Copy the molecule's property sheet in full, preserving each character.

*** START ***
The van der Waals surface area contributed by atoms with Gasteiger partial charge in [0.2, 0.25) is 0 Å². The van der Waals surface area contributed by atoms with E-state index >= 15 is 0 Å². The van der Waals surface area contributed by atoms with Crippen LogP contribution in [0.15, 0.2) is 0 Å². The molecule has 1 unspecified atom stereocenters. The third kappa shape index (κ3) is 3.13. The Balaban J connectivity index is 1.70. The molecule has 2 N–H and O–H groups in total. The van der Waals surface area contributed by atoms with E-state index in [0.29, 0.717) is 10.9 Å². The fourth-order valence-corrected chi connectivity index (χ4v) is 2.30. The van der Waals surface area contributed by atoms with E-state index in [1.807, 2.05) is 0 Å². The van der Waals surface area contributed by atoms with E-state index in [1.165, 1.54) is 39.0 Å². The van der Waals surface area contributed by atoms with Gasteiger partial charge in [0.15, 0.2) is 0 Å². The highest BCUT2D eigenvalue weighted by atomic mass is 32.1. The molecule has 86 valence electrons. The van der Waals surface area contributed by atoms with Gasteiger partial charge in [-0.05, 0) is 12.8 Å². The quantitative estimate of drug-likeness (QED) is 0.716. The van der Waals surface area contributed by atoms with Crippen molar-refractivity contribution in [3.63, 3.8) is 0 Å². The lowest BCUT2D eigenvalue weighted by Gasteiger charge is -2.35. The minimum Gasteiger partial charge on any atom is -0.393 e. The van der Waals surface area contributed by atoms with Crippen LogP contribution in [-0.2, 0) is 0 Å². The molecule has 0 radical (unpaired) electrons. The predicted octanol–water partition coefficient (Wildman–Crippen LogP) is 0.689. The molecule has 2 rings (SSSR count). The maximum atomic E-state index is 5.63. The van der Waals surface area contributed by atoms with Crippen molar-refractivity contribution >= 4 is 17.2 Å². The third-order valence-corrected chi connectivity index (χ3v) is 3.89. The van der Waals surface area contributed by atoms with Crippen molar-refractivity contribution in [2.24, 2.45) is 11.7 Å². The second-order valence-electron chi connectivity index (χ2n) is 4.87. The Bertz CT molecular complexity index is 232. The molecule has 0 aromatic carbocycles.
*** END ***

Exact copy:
The van der Waals surface area contributed by atoms with Gasteiger partial charge in [0.2, 0.25) is 0 Å². The van der Waals surface area contributed by atoms with E-state index >= 15 is 0 Å². The van der Waals surface area contributed by atoms with Crippen LogP contribution in [0.15, 0.2) is 0 Å². The molecule has 1 unspecified atom stereocenters. The third kappa shape index (κ3) is 3.13. The Balaban J connectivity index is 1.70. The molecule has 2 N–H and O–H groups in total. The van der Waals surface area contributed by atoms with E-state index in [0.29, 0.717) is 10.9 Å². The fourth-order valence-corrected chi connectivity index (χ4v) is 2.30. The van der Waals surface area contributed by atoms with E-state index in [1.807, 2.05) is 0 Å². The van der Waals surface area contributed by atoms with E-state index in [1.165, 1.54) is 39.0 Å². The van der Waals surface area contributed by atoms with Gasteiger partial charge in [0.15, 0.2) is 0 Å². The highest BCUT2D eigenvalue weighted by atomic mass is 32.1. The molecule has 86 valence electrons. The van der Waals surface area contributed by atoms with Gasteiger partial charge in [-0.05, 0) is 12.8 Å². The quantitative estimate of drug-likeness (QED) is 0.716. The van der Waals surface area contributed by atoms with Crippen molar-refractivity contribution in [3.63, 3.8) is 0 Å². The lowest BCUT2D eigenvalue weighted by Gasteiger charge is -2.35. The minimum Gasteiger partial charge on any atom is -0.393 e. The van der Waals surface area contributed by atoms with Crippen LogP contribution in [-0.2, 0) is 0 Å². The molecule has 0 radical (unpaired) electrons. The predicted octanol–water partition coefficient (Wildman–Crippen LogP) is 0.689. The molecule has 2 rings (SSSR count). The maximum atomic E-state index is 5.63. The van der Waals surface area contributed by atoms with Crippen molar-refractivity contribution >= 4 is 17.2 Å². The third-order valence-corrected chi connectivity index (χ3v) is 3.89. The van der Waals surface area contributed by atoms with Crippen molar-refractivity contribution in [2.24, 2.45) is 11.7 Å². The second-order valence-electron chi connectivity index (χ2n) is 4.87. The Bertz CT molecular complexity index is 232. The molecule has 0 aromatic carbocycles.